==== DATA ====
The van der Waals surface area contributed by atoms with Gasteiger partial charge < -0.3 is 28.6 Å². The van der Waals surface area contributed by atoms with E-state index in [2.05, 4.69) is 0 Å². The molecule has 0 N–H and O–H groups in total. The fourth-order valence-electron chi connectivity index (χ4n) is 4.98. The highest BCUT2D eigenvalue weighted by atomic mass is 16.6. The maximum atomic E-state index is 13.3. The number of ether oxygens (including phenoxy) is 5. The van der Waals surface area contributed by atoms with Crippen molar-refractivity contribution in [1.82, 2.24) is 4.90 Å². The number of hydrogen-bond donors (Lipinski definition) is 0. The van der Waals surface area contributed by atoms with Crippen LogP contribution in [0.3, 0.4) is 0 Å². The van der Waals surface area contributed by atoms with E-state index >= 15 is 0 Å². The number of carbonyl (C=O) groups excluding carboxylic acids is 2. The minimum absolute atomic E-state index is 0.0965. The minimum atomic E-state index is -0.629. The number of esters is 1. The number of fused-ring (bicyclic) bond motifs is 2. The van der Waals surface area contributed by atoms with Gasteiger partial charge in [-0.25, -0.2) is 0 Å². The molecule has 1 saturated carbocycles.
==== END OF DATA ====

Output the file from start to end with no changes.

The van der Waals surface area contributed by atoms with Gasteiger partial charge < -0.3 is 28.6 Å². The van der Waals surface area contributed by atoms with E-state index in [2.05, 4.69) is 0 Å². The molecule has 0 N–H and O–H groups in total. The fourth-order valence-electron chi connectivity index (χ4n) is 4.98. The highest BCUT2D eigenvalue weighted by atomic mass is 16.6. The maximum atomic E-state index is 13.3. The number of ether oxygens (including phenoxy) is 5. The van der Waals surface area contributed by atoms with Crippen molar-refractivity contribution in [1.82, 2.24) is 4.90 Å². The number of hydrogen-bond donors (Lipinski definition) is 0. The van der Waals surface area contributed by atoms with Crippen LogP contribution in [0.3, 0.4) is 0 Å². The van der Waals surface area contributed by atoms with E-state index >= 15 is 0 Å². The number of carbonyl (C=O) groups excluding carboxylic acids is 2. The minimum absolute atomic E-state index is 0.0965. The minimum atomic E-state index is -0.629. The number of esters is 1. The number of fused-ring (bicyclic) bond motifs is 2. The van der Waals surface area contributed by atoms with Gasteiger partial charge in [-0.25, -0.2) is 0 Å². The molecule has 1 saturated carbocycles.